Read Powell’s full summary of Trajectories of Mathematics Performance: From Preschool to Postsecondary

 

Janelle Scott is an associate professor at UC-Berkeley in the Graduate School of Education and the Department of African American Studies. Her research explores the relationship between education, policy, and equality of opportunity. It centers on three related policy strands: the racial politics of public education, the politics of school choice, marketization and privatization, and the role of elite and community-based advocacy in shaping public education.

Jennifer Keys Adair, Ph,D., is an Associate Professor of Early Childhood Education at The University of Texas at Austin. Adair works with parents, teachers, administrators and young children to offer more dynamic and sophisticated learning experiences to children from resilient, marginalized communities in the US and globally. Her areas of expertise include early childhood education for children of immigrants, project-based learning, and the importance of young children recognizing racial discrimination and valuing cultural differences. Dr. Adair is a former Young Scholars Fellow with the Foundation for Child Development and a current Spencer Foundation major grant recipient.

Dr. Adair has published in numerous journals including Harvard Educational Review, Race, Ethnicity and Education and Teachers College Record. She conducts research and lectures in multiple countries, most recently in Austin as part of Blackademics and SXSWedu. Jennifer’s work and expertise can also be found in a variety of news outlets including The Conversation, Washington Post, CNN, and National Public Radio.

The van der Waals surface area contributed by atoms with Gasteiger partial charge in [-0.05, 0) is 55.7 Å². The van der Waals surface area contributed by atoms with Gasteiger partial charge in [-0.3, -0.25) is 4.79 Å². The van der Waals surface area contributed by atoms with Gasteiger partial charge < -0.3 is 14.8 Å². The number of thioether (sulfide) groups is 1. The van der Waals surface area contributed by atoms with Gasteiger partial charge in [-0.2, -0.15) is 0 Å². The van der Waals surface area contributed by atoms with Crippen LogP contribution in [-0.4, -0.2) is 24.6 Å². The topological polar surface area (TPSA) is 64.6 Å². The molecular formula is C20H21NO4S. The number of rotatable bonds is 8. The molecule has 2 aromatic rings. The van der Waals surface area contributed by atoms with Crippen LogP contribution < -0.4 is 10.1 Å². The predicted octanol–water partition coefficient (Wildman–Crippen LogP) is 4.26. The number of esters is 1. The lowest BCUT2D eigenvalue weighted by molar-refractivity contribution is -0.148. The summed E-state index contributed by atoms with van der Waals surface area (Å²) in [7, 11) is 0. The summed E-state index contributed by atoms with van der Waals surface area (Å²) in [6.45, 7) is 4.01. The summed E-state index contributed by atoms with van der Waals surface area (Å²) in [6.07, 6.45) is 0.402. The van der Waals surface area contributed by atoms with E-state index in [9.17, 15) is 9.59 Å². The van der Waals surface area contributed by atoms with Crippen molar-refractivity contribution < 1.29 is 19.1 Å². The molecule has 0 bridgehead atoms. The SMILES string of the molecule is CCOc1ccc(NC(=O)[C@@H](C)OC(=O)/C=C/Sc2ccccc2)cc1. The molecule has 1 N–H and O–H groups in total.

This talk considers learning as “opportunities” that are constructed in and translated through white supremacy. Using an historical interrogation provided by the work of Charles Mills, Adair argues that although learning and development are presented as an amoral, biological or even constructivist set of events, their application to children’s lives is one of constructing and reifying personhood and subpersonhood along racial lines.

Using interview data with young children, teachers, and directors in Texas and the particular case of the “word gap” argument, Adair shows how denying children of color certain learning experiences is often justified by a perceived “lack of development.” This denial then prevents children from demonstrating capabilities and contributes to blaming/changing children and families rather than supporting cultural communities and improving institutions and systems.

There are noticeable differences in academics and the employment gap that statistics can show between deaf learners and the general population. Stephanie Cawthon of the Department of Educational Psychology discusses the obstacles and attitudes towards deaf learners that influence their outcomes, and what can be done to combat these. This Ed Talk examines the tyranny of low expectations and the importance of understanding root causes when working to reduce inequities in education.

Stephanie Cawthon investigates issues of equity and access in education from multiple vantage points. Cawthon is a national expert on issues related to standardized assessment and students who are deaf or hard of hearing, particularly in the context of accountability reforms such as No Child Left Behind. She is the Associate Director for Research and Evidence Synthesis at pepnet2, a Technical Assistance and Dissemination project that serves individuals who are deaf or hard of hearing. Cawthon explores assessment issues such as the effects of accommodations or item modifications on test scores for students with disabilities and English Language Learners.